As a treasure hunter, Honigsbaum brings much of the required equipment and a fair number of the traits one would hope for. He is intelligent, skeptical and driven. What he lacks in brio he makes up for in scholarly meticulousness. While other treasure hunters have drunk themselves to death, waving Valverde's incomprehensible directions in the face of anyone who would listen, and begging for just one more round of funding from gullible backers, Honigsbaum conducts a reasonable, sober campaign to get to the bottom of things.

And that is where he may have come a-cropper as the narrator of this story. Treasure hunters, both fictional and true-to-life, are typically not only driven, they are downright possessed. Their enthusiasm infects you like a contagion, and you burn with a milder grade of the fever that has gripped them. Honigsbaum never really comes across as a man who has lost his marbles. While this may have protected him from personal catastrophe, it also prevents the reader from worrying enough to be absolutely gripped by his tale.

Unwilling to take anything at face value, Honigsbaum spends a great deal of time in archives (in Sevilla, Spain and the Public Records Office in Kew Gardens, London) researching the mysterious Valverde and the bizarre rabble that have tried to follow in his evanescent footsteps. He also interviews a motley assortment of unreliable characters stretching from Ecuador to suburban New Jersey. And, most enjoyably of all, he treks through the Andes in the closing pages of the book.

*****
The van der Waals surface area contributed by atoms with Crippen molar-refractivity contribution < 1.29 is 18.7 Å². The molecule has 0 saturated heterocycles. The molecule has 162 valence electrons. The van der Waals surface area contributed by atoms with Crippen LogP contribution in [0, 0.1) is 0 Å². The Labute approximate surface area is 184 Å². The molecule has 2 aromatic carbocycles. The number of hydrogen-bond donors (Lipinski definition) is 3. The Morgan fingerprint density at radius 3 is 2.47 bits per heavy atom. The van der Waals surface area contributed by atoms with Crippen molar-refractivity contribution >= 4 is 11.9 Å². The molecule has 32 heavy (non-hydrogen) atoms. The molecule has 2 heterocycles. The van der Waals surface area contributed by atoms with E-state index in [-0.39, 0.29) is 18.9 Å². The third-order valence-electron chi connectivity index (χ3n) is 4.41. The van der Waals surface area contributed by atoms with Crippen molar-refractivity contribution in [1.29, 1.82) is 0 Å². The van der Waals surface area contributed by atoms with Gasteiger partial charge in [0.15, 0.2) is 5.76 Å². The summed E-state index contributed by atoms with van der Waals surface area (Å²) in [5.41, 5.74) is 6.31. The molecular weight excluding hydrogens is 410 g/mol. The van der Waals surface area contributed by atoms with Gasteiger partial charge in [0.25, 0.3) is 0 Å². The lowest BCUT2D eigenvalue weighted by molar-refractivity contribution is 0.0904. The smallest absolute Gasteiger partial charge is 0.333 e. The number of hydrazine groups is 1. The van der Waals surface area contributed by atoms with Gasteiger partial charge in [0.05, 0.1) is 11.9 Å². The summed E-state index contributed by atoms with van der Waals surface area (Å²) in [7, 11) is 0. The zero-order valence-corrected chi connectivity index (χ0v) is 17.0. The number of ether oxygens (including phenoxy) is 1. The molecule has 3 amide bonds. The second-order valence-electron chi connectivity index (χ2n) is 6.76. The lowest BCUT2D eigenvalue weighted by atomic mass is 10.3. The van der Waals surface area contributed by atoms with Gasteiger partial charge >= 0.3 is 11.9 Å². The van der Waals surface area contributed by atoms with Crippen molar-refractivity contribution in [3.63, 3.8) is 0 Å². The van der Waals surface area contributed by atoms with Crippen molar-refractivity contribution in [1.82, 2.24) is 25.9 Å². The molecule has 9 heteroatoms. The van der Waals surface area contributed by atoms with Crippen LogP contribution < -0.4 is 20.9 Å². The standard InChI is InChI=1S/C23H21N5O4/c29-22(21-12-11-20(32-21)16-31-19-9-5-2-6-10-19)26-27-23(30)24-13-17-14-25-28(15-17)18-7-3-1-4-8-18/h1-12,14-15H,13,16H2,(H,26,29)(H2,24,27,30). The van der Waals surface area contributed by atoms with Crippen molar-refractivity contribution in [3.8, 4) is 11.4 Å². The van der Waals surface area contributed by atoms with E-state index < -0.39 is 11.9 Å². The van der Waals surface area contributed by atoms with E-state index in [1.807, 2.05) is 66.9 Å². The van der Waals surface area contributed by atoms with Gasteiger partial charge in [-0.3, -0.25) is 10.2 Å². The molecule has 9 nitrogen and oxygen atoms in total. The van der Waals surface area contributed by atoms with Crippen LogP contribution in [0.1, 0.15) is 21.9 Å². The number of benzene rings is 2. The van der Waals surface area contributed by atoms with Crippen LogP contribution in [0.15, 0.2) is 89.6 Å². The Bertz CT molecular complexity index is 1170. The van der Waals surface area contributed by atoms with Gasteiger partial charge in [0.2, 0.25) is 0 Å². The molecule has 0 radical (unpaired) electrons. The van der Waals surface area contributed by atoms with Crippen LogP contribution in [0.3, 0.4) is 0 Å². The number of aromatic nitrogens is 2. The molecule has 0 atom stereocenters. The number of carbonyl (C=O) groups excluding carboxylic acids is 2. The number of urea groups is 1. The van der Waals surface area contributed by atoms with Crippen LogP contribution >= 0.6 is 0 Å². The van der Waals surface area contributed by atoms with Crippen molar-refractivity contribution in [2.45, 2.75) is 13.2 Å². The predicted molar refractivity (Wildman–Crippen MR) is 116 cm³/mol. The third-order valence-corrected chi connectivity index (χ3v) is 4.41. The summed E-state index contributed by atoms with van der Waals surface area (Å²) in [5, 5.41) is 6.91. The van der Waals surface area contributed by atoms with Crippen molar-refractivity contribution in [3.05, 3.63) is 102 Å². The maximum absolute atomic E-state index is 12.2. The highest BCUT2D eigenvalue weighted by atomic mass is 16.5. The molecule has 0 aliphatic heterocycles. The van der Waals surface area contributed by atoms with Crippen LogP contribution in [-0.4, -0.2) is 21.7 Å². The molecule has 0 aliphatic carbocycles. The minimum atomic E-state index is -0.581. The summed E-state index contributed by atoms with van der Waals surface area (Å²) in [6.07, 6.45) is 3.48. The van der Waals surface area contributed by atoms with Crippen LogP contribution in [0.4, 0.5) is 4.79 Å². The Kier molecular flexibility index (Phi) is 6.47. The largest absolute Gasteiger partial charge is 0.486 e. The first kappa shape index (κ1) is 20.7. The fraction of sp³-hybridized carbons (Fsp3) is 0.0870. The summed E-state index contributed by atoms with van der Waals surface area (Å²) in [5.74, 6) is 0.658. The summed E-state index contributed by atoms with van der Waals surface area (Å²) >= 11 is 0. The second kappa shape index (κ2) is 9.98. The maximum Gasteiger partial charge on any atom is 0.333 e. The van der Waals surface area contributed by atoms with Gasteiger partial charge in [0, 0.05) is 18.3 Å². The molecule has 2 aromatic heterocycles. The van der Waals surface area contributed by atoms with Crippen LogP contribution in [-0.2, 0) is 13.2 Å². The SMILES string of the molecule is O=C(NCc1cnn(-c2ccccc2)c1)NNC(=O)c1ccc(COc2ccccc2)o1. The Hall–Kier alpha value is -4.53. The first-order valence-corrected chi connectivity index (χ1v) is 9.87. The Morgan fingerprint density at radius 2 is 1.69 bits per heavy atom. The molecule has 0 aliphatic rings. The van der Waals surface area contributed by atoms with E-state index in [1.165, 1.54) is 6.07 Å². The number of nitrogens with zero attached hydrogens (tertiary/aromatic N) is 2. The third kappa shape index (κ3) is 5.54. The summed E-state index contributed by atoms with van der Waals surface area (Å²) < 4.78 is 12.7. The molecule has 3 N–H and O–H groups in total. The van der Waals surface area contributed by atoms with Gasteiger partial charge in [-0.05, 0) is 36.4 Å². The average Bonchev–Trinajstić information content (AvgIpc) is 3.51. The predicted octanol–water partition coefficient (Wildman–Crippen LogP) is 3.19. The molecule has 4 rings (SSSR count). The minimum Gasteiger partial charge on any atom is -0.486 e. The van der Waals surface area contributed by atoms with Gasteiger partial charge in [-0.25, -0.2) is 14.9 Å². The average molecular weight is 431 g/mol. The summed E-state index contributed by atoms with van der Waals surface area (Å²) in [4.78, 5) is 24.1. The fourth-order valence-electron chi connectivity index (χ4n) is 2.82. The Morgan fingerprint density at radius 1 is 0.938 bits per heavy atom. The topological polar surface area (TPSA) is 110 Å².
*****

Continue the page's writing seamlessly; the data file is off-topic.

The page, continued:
As a writer - as opposed to a treasure seeker — Honigsbaum has much to commend him. He is able to turn a beautiful phrase, and some of his descriptions border on the poetic. He is also a keen observer of human nature, and his bizarre interactions with various eccentrics make for some fairly memorable encounters. He is extremely well read on treasure literature, and well aware of precedent (both fictional and real).

One of the requirements of this literature, going back to the archetypal grail quest itself, is that only the most pure of heart will find the treasure. Honigsbaum does not come across as a heroic character. For instance, he vacillates between decency and deception. He feels it necessary to lie at various junctures (he is after all frequently lied to), and while he admits it when he does, you cannot quite believe he really deserves to find the gold. Another prerequisite of this type of story, which seems deeply rooted in the human psyche, is that once our narrator embarks on his quest, after a certain point he must leave doubt behind. Honigsbaum never really does, and this, too, does not augur well for his quest. While it may seem paradoxical to point out these quibbles, since this story is anything but fictional, as readers we nevertheless carry certain inchoate expectations into a quest of this kind. Honigsbaum does not meet all of them.

I will not spoil the ending for you. Suffice it to say that if you enjoy treasure quests, if you enjoy reading about Ecuador, or if you simply enjoy good writing, Valverde's Gold is well worth purchasing.